“It depends; what’s your philosophy?”
That was the response I received a few months ago when I asked a fellow parent at my kids’ daycare which swim school she’d recommend.
My “philosophy?” I was confused. I wanted my kids to learn how to swim — I didn’t realize I’d have to first choose between Plato and Confucius.
“I’m not sure I understand,” I eventually managed, clearly needing more information.
“Well, some of the schools take a gradual approach that slowly introduces concepts, while others are pretty much about throwing the kids right in the pool and letting them learn.”
I thanked her, then went home and did some research. Not surprisingly, parents seemed to be pretty divided on which method works best. Even in my own home, my husband Dan favored the “tough love” approach, while I leaned toward a more deliberate method. When I related this to a friend, she laughed, saying, “That’s a father for you.”
But the more I thought about it, the more I realized that both methods have merit. While I was in no way in favor of my kids being thrown into a pool, I did see the value in them gaining survival skills that might otherwise take a long time to develop. On the other hand, the “sink or swim” philosophy has been shown to scare kids away from the water, which I didn’t want either.
In the end, we opted for a swim school that seemed to fall somewhere in between. Over the course of either one week of full days or two weeks of half days, kids are taught the basics of swimming and water safety. With close supervision, they learn to swim a few feet on their own, with the goal being to make those stretches longer and longer. After the course is completed, parents are encouraged to attend a demonstration showing what the kids have learned, and continue to work with them and build on the skills they developed.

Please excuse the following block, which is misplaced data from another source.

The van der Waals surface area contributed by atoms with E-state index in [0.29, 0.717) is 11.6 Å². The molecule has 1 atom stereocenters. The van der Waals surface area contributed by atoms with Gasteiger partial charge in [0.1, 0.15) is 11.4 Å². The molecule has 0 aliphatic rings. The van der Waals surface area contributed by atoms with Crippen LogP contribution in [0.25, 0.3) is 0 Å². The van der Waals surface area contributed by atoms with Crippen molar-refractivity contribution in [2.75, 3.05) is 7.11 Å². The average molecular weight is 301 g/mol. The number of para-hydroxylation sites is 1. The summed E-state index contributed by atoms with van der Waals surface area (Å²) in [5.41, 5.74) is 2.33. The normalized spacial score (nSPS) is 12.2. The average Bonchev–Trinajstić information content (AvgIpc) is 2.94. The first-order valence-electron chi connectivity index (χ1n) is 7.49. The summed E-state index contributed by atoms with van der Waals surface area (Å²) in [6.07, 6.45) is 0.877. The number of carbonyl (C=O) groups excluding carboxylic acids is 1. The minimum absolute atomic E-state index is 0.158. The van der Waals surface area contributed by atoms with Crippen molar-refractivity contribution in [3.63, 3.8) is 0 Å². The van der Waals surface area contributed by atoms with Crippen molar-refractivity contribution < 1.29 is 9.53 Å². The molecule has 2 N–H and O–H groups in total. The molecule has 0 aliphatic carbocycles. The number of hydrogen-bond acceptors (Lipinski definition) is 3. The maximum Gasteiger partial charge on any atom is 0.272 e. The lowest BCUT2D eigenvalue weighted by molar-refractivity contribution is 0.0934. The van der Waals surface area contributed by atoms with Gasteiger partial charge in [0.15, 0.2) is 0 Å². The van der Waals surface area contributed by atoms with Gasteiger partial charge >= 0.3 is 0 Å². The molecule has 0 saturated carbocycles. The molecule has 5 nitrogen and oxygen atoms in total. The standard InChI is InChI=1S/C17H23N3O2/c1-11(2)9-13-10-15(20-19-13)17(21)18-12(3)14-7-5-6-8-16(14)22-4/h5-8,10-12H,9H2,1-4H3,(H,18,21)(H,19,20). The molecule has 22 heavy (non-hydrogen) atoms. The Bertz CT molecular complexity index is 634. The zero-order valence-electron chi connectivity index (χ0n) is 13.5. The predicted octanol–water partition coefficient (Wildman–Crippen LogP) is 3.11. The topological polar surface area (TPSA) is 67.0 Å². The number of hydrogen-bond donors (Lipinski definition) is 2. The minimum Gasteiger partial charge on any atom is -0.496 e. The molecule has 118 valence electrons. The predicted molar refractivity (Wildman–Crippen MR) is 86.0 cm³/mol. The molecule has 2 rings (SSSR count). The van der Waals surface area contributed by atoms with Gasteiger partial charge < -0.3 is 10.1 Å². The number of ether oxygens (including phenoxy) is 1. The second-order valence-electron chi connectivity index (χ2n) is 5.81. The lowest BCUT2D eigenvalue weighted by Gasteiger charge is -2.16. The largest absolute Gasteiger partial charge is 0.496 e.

When Austin and Scarlett finished their one-week boot camp, I was thrilled to see the progress they had made, going basically from non-swimmers to beginners who had at least some grasp on what it takes to stay afloat (even if they still need floaties). So when I asked the instructors whether they thought the kids would benefit from more lessons (expecting to hear that I needed to write another check), I was told this.
“They came a long way, and you should feel really good about their progress. I think another week or half-week would benefit them, but what’s most important is that you keep working with them. Keep exposing them to the water and letting them get more comfortable with swimming.”
That’s when I had one of those wonderful ‘a-ha’ moments. Perhaps it isn’t so important whether we side with the Socratic method or the scientific method, but rather what happens after class is dismissed and it’s time to apply what was learned in the real world.
I guess that’s my philosophy.